Thursday was an emotional night for Foligno, who debuted for the team that his father Mike Foligno played for in the 1990s. In the moments before puck drop, Foligno had a message for his new teammates. 

"He had a little speech on how excited he was being a Leaf," revealed 21-year-old defenceman Rasmus Sandin. "That's the kind of player we really want on our team. It's a privilege for all of us to get a guy on our team like that."

"It was definitely a cool moment," said centre Adam Brooks. "I think a lot of guys appreciated him coming in and doing that. He came in and just showed that he's another great fit and a great leader."

On the ice, Foligno delivered as advertised. He played a physical and defensively responsible game while slotting in beside Auston Matthews and Mitch Marner.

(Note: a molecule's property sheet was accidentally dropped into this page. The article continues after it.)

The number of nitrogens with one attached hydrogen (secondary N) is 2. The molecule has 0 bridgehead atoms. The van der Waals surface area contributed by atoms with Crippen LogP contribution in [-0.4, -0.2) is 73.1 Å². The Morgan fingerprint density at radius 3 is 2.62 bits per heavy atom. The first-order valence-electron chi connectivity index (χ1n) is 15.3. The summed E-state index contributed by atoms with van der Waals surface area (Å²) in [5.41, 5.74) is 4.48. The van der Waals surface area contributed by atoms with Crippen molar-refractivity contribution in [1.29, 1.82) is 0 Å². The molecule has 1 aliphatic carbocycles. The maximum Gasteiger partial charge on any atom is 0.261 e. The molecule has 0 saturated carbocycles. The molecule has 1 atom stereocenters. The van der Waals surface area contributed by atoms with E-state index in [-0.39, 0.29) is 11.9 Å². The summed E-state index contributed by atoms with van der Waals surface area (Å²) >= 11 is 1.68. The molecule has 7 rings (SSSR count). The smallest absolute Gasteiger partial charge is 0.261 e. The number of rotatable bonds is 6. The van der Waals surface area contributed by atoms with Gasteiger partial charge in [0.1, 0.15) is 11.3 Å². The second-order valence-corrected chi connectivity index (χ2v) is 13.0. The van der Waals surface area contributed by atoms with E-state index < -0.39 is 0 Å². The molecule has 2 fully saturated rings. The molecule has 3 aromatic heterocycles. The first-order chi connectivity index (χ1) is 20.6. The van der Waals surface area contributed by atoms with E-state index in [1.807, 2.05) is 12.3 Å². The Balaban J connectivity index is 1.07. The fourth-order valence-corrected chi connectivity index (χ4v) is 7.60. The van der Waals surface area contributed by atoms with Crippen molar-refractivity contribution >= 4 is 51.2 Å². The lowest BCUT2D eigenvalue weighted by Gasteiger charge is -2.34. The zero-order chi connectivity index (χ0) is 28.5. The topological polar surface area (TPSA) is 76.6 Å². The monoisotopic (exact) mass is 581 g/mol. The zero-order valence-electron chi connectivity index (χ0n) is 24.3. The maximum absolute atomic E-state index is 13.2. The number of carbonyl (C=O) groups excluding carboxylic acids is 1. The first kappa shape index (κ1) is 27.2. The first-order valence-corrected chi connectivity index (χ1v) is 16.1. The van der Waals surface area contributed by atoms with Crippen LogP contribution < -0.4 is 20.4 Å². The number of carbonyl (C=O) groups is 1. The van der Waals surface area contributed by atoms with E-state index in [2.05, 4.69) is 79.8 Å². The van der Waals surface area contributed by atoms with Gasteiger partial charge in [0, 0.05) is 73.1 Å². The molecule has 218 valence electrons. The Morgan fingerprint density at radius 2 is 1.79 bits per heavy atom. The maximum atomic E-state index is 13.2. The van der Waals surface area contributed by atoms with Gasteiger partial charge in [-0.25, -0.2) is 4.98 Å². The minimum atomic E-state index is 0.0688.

"You can just tell they know a lot about each other," Foligno observed of the dynamic duo. "You just try and complement that and they don't make it too hard on you. If you can play a straight-ahead game and give them some room and get them the puck and then go to the net and try to be heavy in the areas that you need to be heavy in, you can have a lot of fun."

Foligno picked up his first point as a Leaf by assisting on Marner's empty-net goal. 

Marner sees a lot of similarities between Foligno and Hyman, who's currently sidelined with a MCL sprain. 

"They're kind of the same player," said Marner. "Guys that work really hard, have very good hands around the net, can make plays and can also take a hit to make a play. On the forecheck, he's always trying to get the body and the puck free for us to come in and kind of get it away and set up plays. And you know he's going to be at the net, same as Zach."



Connor Hellebuyck wasn't happy to be pulled after allowing three goals on six shots on Thursday.